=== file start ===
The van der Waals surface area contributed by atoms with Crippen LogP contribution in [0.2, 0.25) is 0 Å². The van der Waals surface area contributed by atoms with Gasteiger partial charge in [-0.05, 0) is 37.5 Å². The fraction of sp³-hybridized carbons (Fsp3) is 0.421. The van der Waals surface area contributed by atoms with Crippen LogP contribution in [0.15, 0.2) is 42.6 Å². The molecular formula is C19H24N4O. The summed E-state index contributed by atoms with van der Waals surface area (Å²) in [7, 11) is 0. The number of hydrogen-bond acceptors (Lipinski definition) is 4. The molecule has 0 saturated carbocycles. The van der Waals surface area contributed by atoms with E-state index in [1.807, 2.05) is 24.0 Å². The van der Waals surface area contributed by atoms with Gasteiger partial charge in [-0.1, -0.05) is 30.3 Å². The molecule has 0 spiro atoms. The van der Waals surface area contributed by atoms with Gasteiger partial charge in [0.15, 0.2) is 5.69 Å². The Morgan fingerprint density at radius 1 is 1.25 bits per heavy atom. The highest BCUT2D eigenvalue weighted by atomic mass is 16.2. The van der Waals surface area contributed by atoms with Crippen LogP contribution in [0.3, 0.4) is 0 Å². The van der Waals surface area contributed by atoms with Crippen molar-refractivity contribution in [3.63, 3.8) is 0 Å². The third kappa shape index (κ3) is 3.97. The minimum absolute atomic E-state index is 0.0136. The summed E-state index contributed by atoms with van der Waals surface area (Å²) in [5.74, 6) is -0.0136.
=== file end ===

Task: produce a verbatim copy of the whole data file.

The van der Waals surface area contributed by atoms with Crippen LogP contribution in [0.2, 0.25) is 0 Å². The van der Waals surface area contributed by atoms with Gasteiger partial charge in [-0.05, 0) is 37.5 Å². The fraction of sp³-hybridized carbons (Fsp3) is 0.421. The van der Waals surface area contributed by atoms with Crippen LogP contribution in [0.15, 0.2) is 42.6 Å². The molecular formula is C19H24N4O. The summed E-state index contributed by atoms with van der Waals surface area (Å²) in [7, 11) is 0. The number of hydrogen-bond acceptors (Lipinski definition) is 4. The molecule has 0 saturated carbocycles. The van der Waals surface area contributed by atoms with E-state index in [1.807, 2.05) is 24.0 Å². The van der Waals surface area contributed by atoms with Gasteiger partial charge in [-0.1, -0.05) is 30.3 Å². The molecule has 0 spiro atoms. The van der Waals surface area contributed by atoms with Gasteiger partial charge in [0.15, 0.2) is 5.69 Å². The Morgan fingerprint density at radius 1 is 1.25 bits per heavy atom. The highest BCUT2D eigenvalue weighted by atomic mass is 16.2. The van der Waals surface area contributed by atoms with Crippen LogP contribution in [0.3, 0.4) is 0 Å². The van der Waals surface area contributed by atoms with Crippen molar-refractivity contribution in [3.63, 3.8) is 0 Å². The third kappa shape index (κ3) is 3.97. The minimum absolute atomic E-state index is 0.0136. The summed E-state index contributed by atoms with van der Waals surface area (Å²) in [5.74, 6) is -0.0136.